Music is a Machine

By Our Guest Writer

From Nine Inch Nails to his new opera in the metaverse, composer Alastair White explores how machines have always been a part of music, and how music itself can be seen as a form of mind-bending, futuristic technology. Find out more here in Industrial Rocks. Find out more here in Music is a Machine By Alastair White

Image on left hand side CHENPENG

I remember that day with perfect clarity. You probably have a similar story. It’s the story of being a teenager, when, back then at least, everything is still new. Nine Inch Nails’ Broken EP erupts out of my CD player: drum machines, guitars, angst, raw sound. “PIGS WE GET WHAT PIGS DESERVE,” Trent yelled.

Fuck yes, I thought. Together with bands like Test Department, Laibach, and Throbbing Gristle, Nine Inch Nails created a nexus of unreconciled opposites that are in fact the same. They drew influence from dance music and hip-hop, combining them with heavy metal to create something neither fish nor fowl yet entirely itself.  

Alastair White. Image by Gemma A. Williams.

This became industrial music. It wasn’t just machines making sounds, this was the sound of machines and their bodies. Banged bits of metal. The screeching of iron against iron. A blast furnace of noise and ideas. This was where I fell in love with rock and roll and began a journey that would take me all the way to one-day writing opera for the metaverse (though I’m getting ahead of myself).

Metaverse Fashion Opera. Image by CHENPENG.

Spurred on by this alchemy of human and machine, my first album, as part of the band Blank Comrade, was an industrial pop attempt to realize these ideas in the more recent age of iPods and Myspace

Alongside artists such as Nurse With Wound, we signed to Graham Bowers’ Red Wharf label to make laptop music: low-passed vocals, bit-crushed pianos, hip-hop drum beats, tacky synths over guitar noise, all barely hanging together. Music where each part seemed separate, forced together through the industrial logic of a computer program that could put any number of things side by side, as though different shards of metal furnaced together in factory heat. 

Over the years, though, I saw the limits of this process. It wasn’t just that the computer was controlling what I was writing. Yes, the programme had its own unmistakable effect. But this was nothing compared to the music itself. I had thought I was a free agent, a subject writing out the ideas I had imagined of my own volition.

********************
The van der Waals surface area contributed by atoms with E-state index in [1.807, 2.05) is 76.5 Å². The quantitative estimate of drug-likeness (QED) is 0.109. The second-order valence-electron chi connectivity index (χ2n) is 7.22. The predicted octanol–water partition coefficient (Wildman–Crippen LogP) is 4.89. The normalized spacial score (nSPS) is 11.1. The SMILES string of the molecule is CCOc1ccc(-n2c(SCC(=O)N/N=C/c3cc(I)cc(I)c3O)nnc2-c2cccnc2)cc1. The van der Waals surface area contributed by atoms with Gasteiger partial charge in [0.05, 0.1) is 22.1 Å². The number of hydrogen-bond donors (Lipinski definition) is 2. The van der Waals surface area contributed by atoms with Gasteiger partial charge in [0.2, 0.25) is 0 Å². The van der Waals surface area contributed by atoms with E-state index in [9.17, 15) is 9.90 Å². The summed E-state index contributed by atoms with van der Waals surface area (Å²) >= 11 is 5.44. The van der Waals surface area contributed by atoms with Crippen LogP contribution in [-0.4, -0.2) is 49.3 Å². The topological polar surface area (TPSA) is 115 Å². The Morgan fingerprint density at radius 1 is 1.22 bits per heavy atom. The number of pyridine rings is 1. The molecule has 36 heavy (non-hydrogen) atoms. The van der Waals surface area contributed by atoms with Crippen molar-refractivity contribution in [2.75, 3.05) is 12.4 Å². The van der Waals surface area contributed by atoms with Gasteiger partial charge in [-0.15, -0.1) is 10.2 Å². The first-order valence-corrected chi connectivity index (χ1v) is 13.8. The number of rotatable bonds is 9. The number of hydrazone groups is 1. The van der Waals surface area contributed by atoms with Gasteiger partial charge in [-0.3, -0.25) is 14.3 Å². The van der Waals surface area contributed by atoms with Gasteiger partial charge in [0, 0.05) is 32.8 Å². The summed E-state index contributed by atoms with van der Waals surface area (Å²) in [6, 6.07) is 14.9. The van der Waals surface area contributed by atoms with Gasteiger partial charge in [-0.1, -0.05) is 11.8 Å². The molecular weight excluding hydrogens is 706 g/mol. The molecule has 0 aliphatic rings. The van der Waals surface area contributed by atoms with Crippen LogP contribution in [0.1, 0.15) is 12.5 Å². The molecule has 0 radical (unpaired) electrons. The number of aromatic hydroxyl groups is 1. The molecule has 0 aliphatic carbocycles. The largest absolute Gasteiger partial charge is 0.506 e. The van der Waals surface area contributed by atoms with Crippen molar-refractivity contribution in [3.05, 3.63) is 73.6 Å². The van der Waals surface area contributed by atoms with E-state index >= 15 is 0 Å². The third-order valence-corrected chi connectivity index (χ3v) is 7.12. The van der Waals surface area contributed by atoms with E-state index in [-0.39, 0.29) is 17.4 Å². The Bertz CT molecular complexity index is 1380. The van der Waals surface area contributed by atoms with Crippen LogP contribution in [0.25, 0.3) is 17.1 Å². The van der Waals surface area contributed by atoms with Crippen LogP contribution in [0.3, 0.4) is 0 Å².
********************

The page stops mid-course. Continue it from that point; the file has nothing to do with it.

But I began to ask, why am I imagining these melodies? Where do they come from? Of course, nothing emerges from nothing. In the same way that the textures of the music were dictated by the limits of the computer, my own imagination was dictated by the limits of the music.

I became drawn to systems of notation in music: bars, clefs, notes, sharps, and flats. This was sound that you could scribble in a notebook on the tube (what sorcery!) or on the back of a napkin, if you wanted to drink alone. Music that was not really music at all. It sat there silent, in black-and-white, like hieroglyphs on candlelit tomb walls. 

From Alastair White’s The Snake That Eats The World. Published by United Music Publishing. 

What I learned in my exploration of this method is the fact that music does not exist in some kind of external relationship with technology. It is itself a technology, a virtual machine, even as it is a human machine, one that extends our perceptual abilities far better than any Oculus or illegal substance ever could. Albeit a technology that existed before we even had the word.

Close your eyes in the middle of a work by the German contemporary classical composer Lachenmann. What are these things that you can now see, and feel? They have no names. Not happiness, sadness; not blue, green, grey. This is a new territory of experience, brought about by a musical object. And though seemingly immaterial, untouchable, it is still certainly an object. As much as a hammer or a gun.  

New technologies like AI annoy us because we, too, could be seen as nothing more than machines. Vainglorious, preening, peacocking machines, but machines nonetheless; from our shuttered biological limits (only five senses?) to the reminder that our Stone Age minds are so ill-equipped for the digital, global future. 

We sit blinking as the apocalyptic climate crisis approaches us like a comedic steamroller. “Aaaargh,” we cry, or sing, or paint. Our lights blink. We don’t fucking move though.